How would you know you’re moving the whole body as a single unit unless you feel the parts moving first? Most people don’t feel many, if not most, parts moving. Cultivating this awareness is the function of tai chi movement. In the beginning the focus of your attention would be on choosing a place to begin.

Normally, we start with the Dantian. This corresponds to a point in the body, as well as an area, below the belly button and inward a couple of inches. But the Dantian is also a concept that you can formulate anywhere. It’s not just a place, but also a mental picture. Practicing tai chi can be placing this picture anywhere. You move with this idea in mind.

Another concept called “Central Equilibrium,” or Zhong ding, corresponds to the spine in terms of location; but it too is a concept. While on one hand, it is alignment, which is linear, it’s also equilibrium in relation to one’s surroundings, as well as to the parts that make up the whole. This is a similar relationship as the Dantian—how the parts relate to the whole. How they function in unison to form a whole.

The Dantian and Zhong ding work in unison to produce whole body movement. In the beginning, you focus on moving from a specific point and aim to coordinate movement of parts in terms of speed and timing. For example, moving the arms in harmony with breath. Inhale (or exhale) and raise the arms to shoulder height in front of you, as in the first move of the form. Time the move so that the breath initiates the move and completes at the same time the movement completes. Exhale and drop arms to the side with same coordinated timing. Pretty simple, huh?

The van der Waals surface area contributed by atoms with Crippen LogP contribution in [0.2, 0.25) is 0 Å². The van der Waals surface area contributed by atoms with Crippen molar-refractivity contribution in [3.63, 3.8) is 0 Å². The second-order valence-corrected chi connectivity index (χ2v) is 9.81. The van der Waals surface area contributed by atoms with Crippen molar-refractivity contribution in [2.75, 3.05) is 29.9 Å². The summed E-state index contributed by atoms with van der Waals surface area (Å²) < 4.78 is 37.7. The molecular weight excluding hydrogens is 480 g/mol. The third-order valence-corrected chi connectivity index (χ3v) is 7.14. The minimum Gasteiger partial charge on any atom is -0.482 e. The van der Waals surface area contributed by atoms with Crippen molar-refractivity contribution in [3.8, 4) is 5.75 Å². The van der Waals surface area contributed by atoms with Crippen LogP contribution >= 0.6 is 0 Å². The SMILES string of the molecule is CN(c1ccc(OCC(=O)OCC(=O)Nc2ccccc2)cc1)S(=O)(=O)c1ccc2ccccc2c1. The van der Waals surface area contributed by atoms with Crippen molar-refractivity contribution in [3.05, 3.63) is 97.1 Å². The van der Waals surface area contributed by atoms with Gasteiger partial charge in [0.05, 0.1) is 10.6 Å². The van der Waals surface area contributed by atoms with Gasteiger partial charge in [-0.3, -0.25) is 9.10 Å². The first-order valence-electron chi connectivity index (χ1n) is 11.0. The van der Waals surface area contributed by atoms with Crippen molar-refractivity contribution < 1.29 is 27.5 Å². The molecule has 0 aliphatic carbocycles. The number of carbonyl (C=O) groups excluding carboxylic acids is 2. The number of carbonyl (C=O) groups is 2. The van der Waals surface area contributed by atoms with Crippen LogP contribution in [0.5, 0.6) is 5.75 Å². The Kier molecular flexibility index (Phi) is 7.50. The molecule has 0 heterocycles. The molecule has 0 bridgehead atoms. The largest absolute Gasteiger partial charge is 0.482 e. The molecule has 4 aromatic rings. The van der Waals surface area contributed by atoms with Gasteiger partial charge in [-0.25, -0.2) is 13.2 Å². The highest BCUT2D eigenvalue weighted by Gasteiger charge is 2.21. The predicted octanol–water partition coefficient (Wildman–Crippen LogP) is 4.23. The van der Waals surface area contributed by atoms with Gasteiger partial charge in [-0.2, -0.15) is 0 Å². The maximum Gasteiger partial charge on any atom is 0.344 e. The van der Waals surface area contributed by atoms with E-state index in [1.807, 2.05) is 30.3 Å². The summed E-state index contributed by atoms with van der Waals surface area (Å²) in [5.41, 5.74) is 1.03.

This practice is good for novices because of its simplicity. It is limited, however, because it’s focusing only a section of the body, not the body as a whole. You can go beyond and tap into coordinating the movement of energy (Qi) itself with movement of the body as a whole. This can be attained by a similar method as that described above. The difference is by focusing on a specific activity initiated from a specific locus, the rest of the body settles into harmony—the motion of the parts become the sum of the whole in motion. Kind of interesting, plus it feels pretty good when you recognize it’s happening.



Two taiji concepts for a lifetime of practice

Talk to any master practitioners of tai chi and they will tell you that zhong ding and dantian are the two most important concepts in tai chi and Chinese internal martial arts. They are also the most basic. They are the two things you will work on for as long as you do tai chi. Hopefully, that will be a lifetime. It doesn’t take long to understand the concepts, just a lifetime to develop them and enjoy the benefits almost immediately.

On Healing and the Mind, Bill Moyer’s show, Volume 1, The Mystery of Chi, the teacher of my lineage (Grandmaster Ma Yueh Liang) told him that it took him 10 years to understand what Chi is and the rest of his life to learn what to do with it. He was in his eighties at the time. This is how it is with everyone who delves into the vast universe of the supreme ultimate art of movement.